Digital adoption platform WalkMe closed at $28.81 on Wednesday, 7 percent below its IPO price.
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The Israel-based company raised $287 million through its IPO after pricing its shares at $31, the middle of the $29 to $32 price range it had set. At its IPO price, the company reached a valuation of $2.5 billion.
WalkMe’s platform helps organizations measure how their software investments are working for and benefiting them. As digital transformation accelerated during the COVID-19 pandemic, so did WalkMe’s growth. The company, which was founded in 2011, reported revenue of $148.3 million in 2020, up 41 percent from 2019’s $105.1 million.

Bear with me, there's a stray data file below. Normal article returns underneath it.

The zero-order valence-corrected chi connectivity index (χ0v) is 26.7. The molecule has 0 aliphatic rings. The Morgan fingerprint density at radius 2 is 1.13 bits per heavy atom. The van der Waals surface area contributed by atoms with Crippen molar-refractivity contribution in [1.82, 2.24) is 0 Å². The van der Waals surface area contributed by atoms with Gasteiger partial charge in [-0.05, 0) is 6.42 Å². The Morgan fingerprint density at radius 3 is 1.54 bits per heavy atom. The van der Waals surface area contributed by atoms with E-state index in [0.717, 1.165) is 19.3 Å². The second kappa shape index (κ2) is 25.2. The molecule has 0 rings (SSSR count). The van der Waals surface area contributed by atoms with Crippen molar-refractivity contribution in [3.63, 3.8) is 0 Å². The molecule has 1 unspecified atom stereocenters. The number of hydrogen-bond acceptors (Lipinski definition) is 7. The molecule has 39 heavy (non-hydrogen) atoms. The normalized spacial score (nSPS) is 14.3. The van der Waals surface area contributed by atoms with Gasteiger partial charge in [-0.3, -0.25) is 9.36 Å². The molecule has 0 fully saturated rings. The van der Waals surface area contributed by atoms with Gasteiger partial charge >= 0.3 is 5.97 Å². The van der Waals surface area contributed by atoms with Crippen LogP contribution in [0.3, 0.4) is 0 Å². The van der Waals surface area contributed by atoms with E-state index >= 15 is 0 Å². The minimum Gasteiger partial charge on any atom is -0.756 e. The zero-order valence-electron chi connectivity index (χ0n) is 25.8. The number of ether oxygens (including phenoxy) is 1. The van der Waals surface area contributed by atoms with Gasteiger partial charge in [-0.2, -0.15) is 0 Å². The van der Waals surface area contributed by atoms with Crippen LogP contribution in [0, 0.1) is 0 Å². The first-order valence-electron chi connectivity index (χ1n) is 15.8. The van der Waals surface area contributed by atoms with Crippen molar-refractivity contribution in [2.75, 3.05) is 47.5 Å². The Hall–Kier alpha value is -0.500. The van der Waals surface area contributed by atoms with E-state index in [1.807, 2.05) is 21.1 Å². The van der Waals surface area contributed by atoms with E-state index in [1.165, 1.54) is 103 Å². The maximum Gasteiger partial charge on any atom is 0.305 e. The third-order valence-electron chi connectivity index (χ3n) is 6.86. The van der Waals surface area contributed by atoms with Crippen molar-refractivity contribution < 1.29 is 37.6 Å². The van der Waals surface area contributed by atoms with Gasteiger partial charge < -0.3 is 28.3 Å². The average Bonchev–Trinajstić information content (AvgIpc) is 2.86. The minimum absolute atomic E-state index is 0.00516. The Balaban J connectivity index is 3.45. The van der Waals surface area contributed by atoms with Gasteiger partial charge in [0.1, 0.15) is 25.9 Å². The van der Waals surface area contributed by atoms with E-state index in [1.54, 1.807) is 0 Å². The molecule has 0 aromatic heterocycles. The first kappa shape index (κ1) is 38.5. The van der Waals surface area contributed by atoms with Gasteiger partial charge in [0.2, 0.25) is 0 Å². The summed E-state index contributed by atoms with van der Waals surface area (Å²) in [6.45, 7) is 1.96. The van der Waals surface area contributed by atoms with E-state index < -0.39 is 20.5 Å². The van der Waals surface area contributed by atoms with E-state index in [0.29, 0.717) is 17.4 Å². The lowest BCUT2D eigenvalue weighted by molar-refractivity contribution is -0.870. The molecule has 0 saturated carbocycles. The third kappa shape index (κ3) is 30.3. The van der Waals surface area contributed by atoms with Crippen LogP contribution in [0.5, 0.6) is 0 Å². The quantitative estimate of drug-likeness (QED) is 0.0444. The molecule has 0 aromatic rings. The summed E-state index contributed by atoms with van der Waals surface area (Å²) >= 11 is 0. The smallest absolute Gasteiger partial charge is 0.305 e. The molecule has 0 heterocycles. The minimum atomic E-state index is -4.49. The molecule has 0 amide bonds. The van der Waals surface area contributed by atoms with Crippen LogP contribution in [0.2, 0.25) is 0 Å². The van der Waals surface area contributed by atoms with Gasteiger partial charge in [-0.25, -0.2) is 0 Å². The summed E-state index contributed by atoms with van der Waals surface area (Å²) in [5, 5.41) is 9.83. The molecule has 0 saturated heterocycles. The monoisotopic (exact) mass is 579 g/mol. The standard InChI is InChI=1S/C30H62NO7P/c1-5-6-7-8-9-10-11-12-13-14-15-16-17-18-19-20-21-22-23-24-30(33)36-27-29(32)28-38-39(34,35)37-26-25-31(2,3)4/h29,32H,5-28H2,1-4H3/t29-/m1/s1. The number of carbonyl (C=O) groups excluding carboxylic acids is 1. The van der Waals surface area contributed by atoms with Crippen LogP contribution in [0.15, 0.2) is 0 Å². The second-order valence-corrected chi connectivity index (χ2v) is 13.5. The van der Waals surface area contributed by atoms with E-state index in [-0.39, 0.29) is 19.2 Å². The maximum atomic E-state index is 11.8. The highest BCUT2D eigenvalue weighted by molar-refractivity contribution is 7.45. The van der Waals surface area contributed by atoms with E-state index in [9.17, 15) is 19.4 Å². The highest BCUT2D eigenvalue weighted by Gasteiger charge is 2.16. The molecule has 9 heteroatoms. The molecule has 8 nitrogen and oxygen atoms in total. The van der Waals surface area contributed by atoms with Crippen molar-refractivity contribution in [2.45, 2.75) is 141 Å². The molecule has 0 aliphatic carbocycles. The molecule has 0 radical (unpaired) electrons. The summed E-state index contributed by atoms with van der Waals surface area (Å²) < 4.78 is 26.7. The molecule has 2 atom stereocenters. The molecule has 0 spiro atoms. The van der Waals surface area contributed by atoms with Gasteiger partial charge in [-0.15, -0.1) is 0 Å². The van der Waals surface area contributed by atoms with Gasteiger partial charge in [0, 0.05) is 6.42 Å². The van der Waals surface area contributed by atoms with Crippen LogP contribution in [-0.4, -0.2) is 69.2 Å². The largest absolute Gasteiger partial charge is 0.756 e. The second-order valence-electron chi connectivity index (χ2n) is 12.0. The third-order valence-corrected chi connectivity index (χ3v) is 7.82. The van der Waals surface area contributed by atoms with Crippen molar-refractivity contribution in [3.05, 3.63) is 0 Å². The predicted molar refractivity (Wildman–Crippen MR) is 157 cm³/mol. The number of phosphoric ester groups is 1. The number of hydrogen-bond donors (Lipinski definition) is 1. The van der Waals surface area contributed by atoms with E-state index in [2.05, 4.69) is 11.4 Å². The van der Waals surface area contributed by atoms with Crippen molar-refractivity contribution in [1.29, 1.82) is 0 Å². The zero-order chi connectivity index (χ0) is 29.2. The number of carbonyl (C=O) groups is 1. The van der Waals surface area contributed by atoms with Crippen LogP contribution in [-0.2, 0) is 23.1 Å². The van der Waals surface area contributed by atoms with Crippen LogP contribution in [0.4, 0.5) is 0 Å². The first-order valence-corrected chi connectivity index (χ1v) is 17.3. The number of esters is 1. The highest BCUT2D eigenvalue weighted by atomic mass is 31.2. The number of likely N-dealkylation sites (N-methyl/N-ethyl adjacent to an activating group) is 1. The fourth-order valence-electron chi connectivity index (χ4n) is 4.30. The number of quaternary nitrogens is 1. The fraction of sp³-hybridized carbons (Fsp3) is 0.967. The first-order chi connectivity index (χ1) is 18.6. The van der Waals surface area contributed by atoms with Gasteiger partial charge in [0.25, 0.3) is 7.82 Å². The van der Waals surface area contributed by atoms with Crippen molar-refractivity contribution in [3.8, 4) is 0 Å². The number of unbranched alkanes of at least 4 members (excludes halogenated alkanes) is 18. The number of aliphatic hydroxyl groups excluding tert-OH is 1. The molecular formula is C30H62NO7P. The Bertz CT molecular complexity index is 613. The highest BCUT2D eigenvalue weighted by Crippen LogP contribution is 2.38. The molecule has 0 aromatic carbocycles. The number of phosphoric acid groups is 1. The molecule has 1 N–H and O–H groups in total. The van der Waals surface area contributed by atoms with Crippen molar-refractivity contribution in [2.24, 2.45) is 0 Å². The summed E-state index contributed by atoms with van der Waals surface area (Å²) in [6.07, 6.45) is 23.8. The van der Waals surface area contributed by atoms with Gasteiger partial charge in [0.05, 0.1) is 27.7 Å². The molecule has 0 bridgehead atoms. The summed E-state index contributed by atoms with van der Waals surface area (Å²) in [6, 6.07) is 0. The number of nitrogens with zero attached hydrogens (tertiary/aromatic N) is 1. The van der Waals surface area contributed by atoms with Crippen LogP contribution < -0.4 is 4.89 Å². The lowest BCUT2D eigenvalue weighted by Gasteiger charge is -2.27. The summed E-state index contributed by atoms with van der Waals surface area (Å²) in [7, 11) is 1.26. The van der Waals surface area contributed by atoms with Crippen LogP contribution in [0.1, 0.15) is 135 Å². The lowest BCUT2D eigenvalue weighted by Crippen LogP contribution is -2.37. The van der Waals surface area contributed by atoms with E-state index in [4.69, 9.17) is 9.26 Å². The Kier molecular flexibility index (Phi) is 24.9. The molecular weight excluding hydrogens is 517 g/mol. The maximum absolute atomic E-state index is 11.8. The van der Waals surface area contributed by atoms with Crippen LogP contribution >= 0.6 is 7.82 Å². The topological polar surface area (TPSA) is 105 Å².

“What we saw during the pandemic was companies gearing up to this new normal,” CEO Dan Adika said in an interview. “We don’t believe most of the companies will go back to what they were. And if they are, they’ve discovered new opportunities to make the world more digital.”
WalkMe’s public debut was likely affected by news that the Federal Reserve increased its expectations for inflation, and that it could increase interest rates by 2023, rather than 2024. In addition, the Dow Jones Industrial Average fell more than 260 points. WalkMe Chief Financial Officer Andrew Casey acknowledged the news in an interview with Crunchbase News, noting that the Fed was “throwing cold water” on the market Wednesday.
The company wanted to go public now to raise awareness for its category, according to Adika.
“The main reason was getting more acknowledgement of our category,” Adika said. “Creating a category is very challenging, and at the end of the day we got to a critical mass where we … can get to the next phase.”
Illustration: Li-Anne Dias
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